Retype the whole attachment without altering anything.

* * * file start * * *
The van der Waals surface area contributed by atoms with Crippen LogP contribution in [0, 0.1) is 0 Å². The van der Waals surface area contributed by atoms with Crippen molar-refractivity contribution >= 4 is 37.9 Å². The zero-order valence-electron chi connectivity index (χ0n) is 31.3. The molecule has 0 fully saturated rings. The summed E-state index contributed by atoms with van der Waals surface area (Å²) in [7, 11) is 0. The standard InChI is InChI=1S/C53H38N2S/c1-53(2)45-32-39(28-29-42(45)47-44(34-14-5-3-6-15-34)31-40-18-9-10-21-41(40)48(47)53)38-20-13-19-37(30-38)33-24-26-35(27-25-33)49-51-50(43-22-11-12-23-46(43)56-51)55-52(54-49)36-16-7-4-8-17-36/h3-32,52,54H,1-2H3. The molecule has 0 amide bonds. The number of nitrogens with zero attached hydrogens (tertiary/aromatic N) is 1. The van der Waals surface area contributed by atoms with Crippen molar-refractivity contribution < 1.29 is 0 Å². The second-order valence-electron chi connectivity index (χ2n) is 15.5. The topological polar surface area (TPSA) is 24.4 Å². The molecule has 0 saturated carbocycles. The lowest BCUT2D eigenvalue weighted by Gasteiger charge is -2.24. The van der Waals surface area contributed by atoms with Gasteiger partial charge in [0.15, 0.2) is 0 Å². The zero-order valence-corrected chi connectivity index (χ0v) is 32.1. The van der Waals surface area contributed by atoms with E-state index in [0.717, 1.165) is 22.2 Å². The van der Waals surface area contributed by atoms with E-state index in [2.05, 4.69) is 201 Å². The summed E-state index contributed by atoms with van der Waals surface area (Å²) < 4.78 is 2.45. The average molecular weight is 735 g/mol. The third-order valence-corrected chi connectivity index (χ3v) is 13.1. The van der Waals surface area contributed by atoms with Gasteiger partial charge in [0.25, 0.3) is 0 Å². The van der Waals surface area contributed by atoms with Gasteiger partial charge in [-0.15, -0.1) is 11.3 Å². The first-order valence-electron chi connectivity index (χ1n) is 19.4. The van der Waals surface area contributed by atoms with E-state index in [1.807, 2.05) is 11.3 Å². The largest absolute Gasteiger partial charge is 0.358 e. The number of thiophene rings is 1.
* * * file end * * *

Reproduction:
The van der Waals surface area contributed by atoms with Crippen LogP contribution in [0, 0.1) is 0 Å². The van der Waals surface area contributed by atoms with Crippen molar-refractivity contribution >= 4 is 37.9 Å². The zero-order valence-electron chi connectivity index (χ0n) is 31.3. The molecule has 0 fully saturated rings. The summed E-state index contributed by atoms with van der Waals surface area (Å²) in [7, 11) is 0. The standard InChI is InChI=1S/C53H38N2S/c1-53(2)45-32-39(28-29-42(45)47-44(34-14-5-3-6-15-34)31-40-18-9-10-21-41(40)48(47)53)38-20-13-19-37(30-38)33-24-26-35(27-25-33)49-51-50(43-22-11-12-23-46(43)56-51)55-52(54-49)36-16-7-4-8-17-36/h3-32,52,54H,1-2H3. The molecule has 0 amide bonds. The number of nitrogens with zero attached hydrogens (tertiary/aromatic N) is 1. The van der Waals surface area contributed by atoms with Crippen molar-refractivity contribution < 1.29 is 0 Å². The second-order valence-electron chi connectivity index (χ2n) is 15.5. The topological polar surface area (TPSA) is 24.4 Å². The molecule has 0 saturated carbocycles. The lowest BCUT2D eigenvalue weighted by Gasteiger charge is -2.24. The van der Waals surface area contributed by atoms with Gasteiger partial charge in [0.15, 0.2) is 0 Å². The zero-order valence-corrected chi connectivity index (χ0v) is 32.1. The van der Waals surface area contributed by atoms with E-state index in [0.717, 1.165) is 22.2 Å². The van der Waals surface area contributed by atoms with E-state index in [2.05, 4.69) is 201 Å². The summed E-state index contributed by atoms with van der Waals surface area (Å²) < 4.78 is 2.45. The average molecular weight is 735 g/mol. The third-order valence-corrected chi connectivity index (χ3v) is 13.1. The van der Waals surface area contributed by atoms with Gasteiger partial charge in [0.25, 0.3) is 0 Å². The van der Waals surface area contributed by atoms with Gasteiger partial charge in [-0.15, -0.1) is 11.3 Å². The first-order valence-electron chi connectivity index (χ1n) is 19.4. The van der Waals surface area contributed by atoms with E-state index in [1.807, 2.05) is 11.3 Å². The largest absolute Gasteiger partial charge is 0.358 e. The number of thiophene rings is 1.